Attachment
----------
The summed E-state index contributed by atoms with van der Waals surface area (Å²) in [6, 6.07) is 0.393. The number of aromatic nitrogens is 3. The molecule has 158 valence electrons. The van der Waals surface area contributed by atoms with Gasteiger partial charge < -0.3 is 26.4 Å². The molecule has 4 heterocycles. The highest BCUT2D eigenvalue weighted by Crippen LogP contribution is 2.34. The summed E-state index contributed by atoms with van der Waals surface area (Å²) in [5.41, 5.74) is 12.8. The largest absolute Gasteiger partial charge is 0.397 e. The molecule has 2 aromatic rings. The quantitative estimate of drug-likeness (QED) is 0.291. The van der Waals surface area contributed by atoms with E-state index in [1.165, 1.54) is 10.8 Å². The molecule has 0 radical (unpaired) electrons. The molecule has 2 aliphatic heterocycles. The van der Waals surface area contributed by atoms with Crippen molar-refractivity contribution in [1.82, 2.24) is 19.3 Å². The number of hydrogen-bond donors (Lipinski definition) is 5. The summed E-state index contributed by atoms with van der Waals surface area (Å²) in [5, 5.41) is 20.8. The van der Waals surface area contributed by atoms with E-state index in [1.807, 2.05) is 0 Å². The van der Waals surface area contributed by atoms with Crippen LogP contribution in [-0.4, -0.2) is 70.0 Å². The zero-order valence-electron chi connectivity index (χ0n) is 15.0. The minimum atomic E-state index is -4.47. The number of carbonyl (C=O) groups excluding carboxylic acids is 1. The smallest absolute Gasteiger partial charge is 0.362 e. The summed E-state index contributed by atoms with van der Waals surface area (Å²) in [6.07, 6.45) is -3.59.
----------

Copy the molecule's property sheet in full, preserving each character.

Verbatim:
The summed E-state index contributed by atoms with van der Waals surface area (Å²) in [6, 6.07) is 0.393. The number of aromatic nitrogens is 3. The molecule has 158 valence electrons. The van der Waals surface area contributed by atoms with Gasteiger partial charge < -0.3 is 26.4 Å². The molecule has 4 heterocycles. The highest BCUT2D eigenvalue weighted by Crippen LogP contribution is 2.34. The summed E-state index contributed by atoms with van der Waals surface area (Å²) in [5.41, 5.74) is 12.8. The largest absolute Gasteiger partial charge is 0.397 e. The molecule has 2 aromatic rings. The quantitative estimate of drug-likeness (QED) is 0.291. The van der Waals surface area contributed by atoms with E-state index in [1.165, 1.54) is 10.8 Å². The molecule has 0 radical (unpaired) electrons. The molecule has 2 aliphatic heterocycles. The van der Waals surface area contributed by atoms with Crippen molar-refractivity contribution in [1.82, 2.24) is 19.3 Å². The number of hydrogen-bond donors (Lipinski definition) is 5. The summed E-state index contributed by atoms with van der Waals surface area (Å²) in [5, 5.41) is 20.8. The van der Waals surface area contributed by atoms with E-state index in [1.807, 2.05) is 0 Å². The van der Waals surface area contributed by atoms with Crippen LogP contribution in [-0.4, -0.2) is 70.0 Å². The zero-order valence-electron chi connectivity index (χ0n) is 15.0. The minimum atomic E-state index is -4.47. The number of carbonyl (C=O) groups excluding carboxylic acids is 1. The smallest absolute Gasteiger partial charge is 0.362 e. The summed E-state index contributed by atoms with van der Waals surface area (Å²) in [6.07, 6.45) is -3.59.